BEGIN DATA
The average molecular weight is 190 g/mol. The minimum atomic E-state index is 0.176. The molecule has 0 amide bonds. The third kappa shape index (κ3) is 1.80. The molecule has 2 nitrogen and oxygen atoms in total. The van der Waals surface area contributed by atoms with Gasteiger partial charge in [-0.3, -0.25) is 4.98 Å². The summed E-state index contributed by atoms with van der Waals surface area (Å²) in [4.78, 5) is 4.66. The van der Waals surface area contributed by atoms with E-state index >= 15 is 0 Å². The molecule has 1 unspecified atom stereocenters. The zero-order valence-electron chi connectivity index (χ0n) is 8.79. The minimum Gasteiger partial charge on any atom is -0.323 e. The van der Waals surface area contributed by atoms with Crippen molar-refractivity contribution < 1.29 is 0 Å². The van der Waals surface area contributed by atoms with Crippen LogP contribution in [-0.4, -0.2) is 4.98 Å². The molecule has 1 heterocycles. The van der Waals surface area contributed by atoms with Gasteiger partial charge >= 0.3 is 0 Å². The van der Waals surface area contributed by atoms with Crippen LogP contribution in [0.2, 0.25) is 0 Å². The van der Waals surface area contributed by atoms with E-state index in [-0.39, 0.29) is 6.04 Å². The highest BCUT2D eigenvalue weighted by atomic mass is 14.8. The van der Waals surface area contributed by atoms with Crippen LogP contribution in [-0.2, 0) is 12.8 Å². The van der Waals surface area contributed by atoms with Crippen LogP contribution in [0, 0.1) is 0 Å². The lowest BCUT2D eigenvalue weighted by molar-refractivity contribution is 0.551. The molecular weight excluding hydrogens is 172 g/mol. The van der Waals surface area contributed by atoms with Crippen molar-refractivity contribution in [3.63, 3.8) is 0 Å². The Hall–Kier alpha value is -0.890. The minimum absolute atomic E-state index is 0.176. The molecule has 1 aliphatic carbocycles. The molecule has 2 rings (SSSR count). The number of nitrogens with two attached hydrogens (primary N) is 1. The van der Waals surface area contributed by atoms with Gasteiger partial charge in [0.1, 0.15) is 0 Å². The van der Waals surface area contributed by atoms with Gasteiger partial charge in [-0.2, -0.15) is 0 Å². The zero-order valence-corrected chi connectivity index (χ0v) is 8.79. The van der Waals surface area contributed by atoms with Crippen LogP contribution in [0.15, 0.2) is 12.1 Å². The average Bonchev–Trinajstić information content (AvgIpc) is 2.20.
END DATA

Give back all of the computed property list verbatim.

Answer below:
The average molecular weight is 190 g/mol. The minimum atomic E-state index is 0.176. The molecule has 0 amide bonds. The third kappa shape index (κ3) is 1.80. The molecule has 2 nitrogen and oxygen atoms in total. The van der Waals surface area contributed by atoms with Gasteiger partial charge in [-0.3, -0.25) is 4.98 Å². The summed E-state index contributed by atoms with van der Waals surface area (Å²) in [4.78, 5) is 4.66. The van der Waals surface area contributed by atoms with E-state index >= 15 is 0 Å². The molecule has 1 unspecified atom stereocenters. The zero-order valence-electron chi connectivity index (χ0n) is 8.79. The minimum Gasteiger partial charge on any atom is -0.323 e. The van der Waals surface area contributed by atoms with Crippen molar-refractivity contribution < 1.29 is 0 Å². The van der Waals surface area contributed by atoms with Crippen LogP contribution in [-0.4, -0.2) is 4.98 Å². The molecule has 1 heterocycles. The van der Waals surface area contributed by atoms with Gasteiger partial charge >= 0.3 is 0 Å². The van der Waals surface area contributed by atoms with Crippen LogP contribution in [0.2, 0.25) is 0 Å². The van der Waals surface area contributed by atoms with E-state index in [-0.39, 0.29) is 6.04 Å². The highest BCUT2D eigenvalue weighted by atomic mass is 14.8. The van der Waals surface area contributed by atoms with Crippen LogP contribution in [-0.2, 0) is 12.8 Å². The van der Waals surface area contributed by atoms with Crippen LogP contribution in [0, 0.1) is 0 Å². The lowest BCUT2D eigenvalue weighted by molar-refractivity contribution is 0.551. The molecular weight excluding hydrogens is 172 g/mol. The van der Waals surface area contributed by atoms with Crippen molar-refractivity contribution in [3.63, 3.8) is 0 Å². The Hall–Kier alpha value is -0.890. The minimum absolute atomic E-state index is 0.176. The molecule has 1 aliphatic carbocycles. The molecule has 2 rings (SSSR count). The number of nitrogens with two attached hydrogens (primary N) is 1. The van der Waals surface area contributed by atoms with Gasteiger partial charge in [0.1, 0.15) is 0 Å². The van der Waals surface area contributed by atoms with Gasteiger partial charge in [-0.2, -0.15) is 0 Å². The zero-order valence-corrected chi connectivity index (χ0v) is 8.79. The van der Waals surface area contributed by atoms with Crippen LogP contribution in [0.15, 0.2) is 12.1 Å². The average Bonchev–Trinajstić information content (AvgIpc) is 2.20.